Remaking the World to Save it: Applying U.S. Environmental Laws to Climate Engineering Projects
41 Pages Posted: 6 Feb 2011
Date Written: February 4, 2011
Given the high levels of greenhouse gases already in the atmosphere and the likelihood of growing emissions in the future, even aggressive limits on greenhouse gas emissions might ultimately fail to prevent dangerous climate disruptions. To prepare for this risk, some scientists have started to explore techniques that directly influence or control global and regional climatic systems to offset climate change effects. As climate engineering research expands, U.S. environmental law could become an important first forum for efforts to control nascent climate engineering technologies. Federal and state agencies should start now to map out regulatory strategies and guidance for potential requests to authorize climate engineering experiments or to control objectionable projects.
Climate engineering will also offer an unprecedented test of the scope of federal judicial power and the institutional competence of U.S. courts to review environmental projects designed to have a literally global impact. Prior climate change tort actions have tested the ability of courts to ascribe responsibility or assign liabilities to individual parties for damages caused by widely dispersed global activities. Climate engineering presents the mirror image of climate change public nuisance actions: rather than affixing responsibility for a share of a global phenomenon, lawsuits against climate engineering projects can pursue a clearly identifiable small number of parties who expressly and intentionally attempt to create global climate effects. Federal courts in particular may need to review key doctrines (including standing, political question, redressability and proximate causation) to account for a potential role as the domestic court system of first resort for legal challenges to global environmental remediation projects.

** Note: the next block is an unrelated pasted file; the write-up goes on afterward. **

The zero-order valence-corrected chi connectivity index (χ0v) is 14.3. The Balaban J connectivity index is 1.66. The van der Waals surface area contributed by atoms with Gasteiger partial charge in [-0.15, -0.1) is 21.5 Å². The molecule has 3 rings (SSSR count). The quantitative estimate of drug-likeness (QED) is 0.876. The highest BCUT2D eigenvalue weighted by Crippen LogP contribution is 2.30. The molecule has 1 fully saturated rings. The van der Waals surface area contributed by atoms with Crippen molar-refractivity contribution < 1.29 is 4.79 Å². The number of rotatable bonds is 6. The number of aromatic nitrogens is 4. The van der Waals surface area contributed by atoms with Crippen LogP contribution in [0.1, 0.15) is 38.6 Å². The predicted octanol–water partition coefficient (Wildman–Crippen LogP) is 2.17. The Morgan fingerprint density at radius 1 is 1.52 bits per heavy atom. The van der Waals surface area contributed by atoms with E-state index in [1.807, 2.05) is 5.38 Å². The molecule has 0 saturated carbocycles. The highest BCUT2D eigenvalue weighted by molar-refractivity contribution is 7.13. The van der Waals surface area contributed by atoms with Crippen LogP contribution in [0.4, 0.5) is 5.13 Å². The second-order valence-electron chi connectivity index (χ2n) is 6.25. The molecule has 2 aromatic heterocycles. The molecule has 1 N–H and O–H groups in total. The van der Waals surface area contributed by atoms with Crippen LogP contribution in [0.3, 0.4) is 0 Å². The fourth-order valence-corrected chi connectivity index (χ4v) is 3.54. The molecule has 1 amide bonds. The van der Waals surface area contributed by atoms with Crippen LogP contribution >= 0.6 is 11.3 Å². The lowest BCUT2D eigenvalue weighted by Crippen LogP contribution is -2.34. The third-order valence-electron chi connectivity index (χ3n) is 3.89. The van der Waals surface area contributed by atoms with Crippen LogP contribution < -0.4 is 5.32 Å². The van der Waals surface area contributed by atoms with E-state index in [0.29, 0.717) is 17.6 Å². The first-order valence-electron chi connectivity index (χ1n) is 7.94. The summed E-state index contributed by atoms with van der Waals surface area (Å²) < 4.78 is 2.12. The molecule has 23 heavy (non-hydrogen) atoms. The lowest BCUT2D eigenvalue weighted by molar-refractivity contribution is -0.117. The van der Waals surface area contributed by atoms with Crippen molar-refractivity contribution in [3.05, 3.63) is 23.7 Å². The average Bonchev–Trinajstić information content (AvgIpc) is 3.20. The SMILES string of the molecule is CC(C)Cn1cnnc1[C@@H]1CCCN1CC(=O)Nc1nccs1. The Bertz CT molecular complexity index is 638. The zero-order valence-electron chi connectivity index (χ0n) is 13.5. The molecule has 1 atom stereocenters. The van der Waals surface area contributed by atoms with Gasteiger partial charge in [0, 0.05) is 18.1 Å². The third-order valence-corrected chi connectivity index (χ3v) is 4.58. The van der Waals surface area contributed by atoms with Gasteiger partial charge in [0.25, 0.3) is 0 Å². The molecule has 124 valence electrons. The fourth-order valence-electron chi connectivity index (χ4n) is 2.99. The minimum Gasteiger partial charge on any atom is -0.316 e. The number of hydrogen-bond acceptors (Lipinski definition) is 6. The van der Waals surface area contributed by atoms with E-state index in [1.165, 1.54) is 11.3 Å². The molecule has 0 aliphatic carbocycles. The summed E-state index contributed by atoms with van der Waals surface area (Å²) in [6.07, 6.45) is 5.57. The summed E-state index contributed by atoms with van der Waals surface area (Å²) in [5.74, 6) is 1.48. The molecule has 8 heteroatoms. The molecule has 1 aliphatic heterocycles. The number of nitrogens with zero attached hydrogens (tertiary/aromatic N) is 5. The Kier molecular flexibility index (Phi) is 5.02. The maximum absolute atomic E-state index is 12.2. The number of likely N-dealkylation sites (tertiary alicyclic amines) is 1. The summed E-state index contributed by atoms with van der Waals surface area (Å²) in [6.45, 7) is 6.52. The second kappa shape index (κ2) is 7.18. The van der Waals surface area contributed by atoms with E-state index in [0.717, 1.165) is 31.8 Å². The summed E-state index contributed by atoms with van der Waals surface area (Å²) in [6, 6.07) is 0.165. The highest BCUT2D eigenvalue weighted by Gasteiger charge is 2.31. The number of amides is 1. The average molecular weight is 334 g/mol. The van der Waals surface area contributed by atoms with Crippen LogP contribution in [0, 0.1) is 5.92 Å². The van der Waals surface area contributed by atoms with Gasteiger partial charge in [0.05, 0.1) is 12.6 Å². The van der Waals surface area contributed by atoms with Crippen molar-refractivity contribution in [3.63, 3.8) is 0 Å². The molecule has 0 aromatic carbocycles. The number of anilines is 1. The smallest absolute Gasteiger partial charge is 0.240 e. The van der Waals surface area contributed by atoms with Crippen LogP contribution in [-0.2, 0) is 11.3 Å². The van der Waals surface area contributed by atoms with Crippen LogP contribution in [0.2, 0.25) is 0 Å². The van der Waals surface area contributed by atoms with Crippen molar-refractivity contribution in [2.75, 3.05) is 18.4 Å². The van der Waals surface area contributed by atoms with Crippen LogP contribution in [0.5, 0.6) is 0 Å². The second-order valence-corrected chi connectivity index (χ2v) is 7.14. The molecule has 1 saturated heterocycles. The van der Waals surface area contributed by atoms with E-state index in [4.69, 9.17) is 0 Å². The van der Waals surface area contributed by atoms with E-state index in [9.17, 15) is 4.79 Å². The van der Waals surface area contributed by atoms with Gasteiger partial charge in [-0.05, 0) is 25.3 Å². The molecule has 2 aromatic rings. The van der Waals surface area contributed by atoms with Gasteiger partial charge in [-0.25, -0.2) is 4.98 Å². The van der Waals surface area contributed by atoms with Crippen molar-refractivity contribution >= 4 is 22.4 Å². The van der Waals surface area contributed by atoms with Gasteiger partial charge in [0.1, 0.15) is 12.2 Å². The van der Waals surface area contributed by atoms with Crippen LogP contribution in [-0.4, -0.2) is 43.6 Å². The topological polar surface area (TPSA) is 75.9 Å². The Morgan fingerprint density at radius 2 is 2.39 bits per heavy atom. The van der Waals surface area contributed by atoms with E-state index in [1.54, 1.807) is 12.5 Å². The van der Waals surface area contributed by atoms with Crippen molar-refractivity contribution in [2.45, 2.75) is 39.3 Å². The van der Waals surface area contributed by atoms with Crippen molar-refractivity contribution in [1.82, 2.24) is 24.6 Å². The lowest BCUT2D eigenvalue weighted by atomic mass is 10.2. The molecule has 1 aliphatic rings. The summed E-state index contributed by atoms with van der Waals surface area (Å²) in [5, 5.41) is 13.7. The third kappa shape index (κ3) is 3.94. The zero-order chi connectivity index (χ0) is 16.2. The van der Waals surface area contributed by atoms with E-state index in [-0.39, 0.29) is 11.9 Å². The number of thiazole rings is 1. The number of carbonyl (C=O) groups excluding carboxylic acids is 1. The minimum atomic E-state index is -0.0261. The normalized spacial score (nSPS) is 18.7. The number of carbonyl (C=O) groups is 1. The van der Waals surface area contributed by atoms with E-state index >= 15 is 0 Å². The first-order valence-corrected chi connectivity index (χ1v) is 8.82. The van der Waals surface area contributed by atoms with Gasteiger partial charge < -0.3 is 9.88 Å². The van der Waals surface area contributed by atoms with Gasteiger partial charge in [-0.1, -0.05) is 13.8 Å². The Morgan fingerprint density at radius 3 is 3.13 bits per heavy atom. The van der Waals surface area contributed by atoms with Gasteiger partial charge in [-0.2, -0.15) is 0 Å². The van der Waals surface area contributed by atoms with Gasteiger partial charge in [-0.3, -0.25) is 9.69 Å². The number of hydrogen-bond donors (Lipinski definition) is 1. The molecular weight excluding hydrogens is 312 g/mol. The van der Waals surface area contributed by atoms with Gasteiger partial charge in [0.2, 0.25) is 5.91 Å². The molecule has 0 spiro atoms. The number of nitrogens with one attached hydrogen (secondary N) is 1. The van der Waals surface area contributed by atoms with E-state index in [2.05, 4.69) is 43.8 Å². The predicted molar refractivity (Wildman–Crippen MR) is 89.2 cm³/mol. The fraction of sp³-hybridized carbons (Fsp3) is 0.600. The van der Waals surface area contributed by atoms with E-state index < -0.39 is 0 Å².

Keywords: climate change, geoengineering, climate engineering, public nuisance, environmental law, clean air act, clean water act, kyoto protocol, copenhagen accord, global warming, disruptive climate change
JEL Classification: K13, K23, K32, K41, Q25, Q28, Q48
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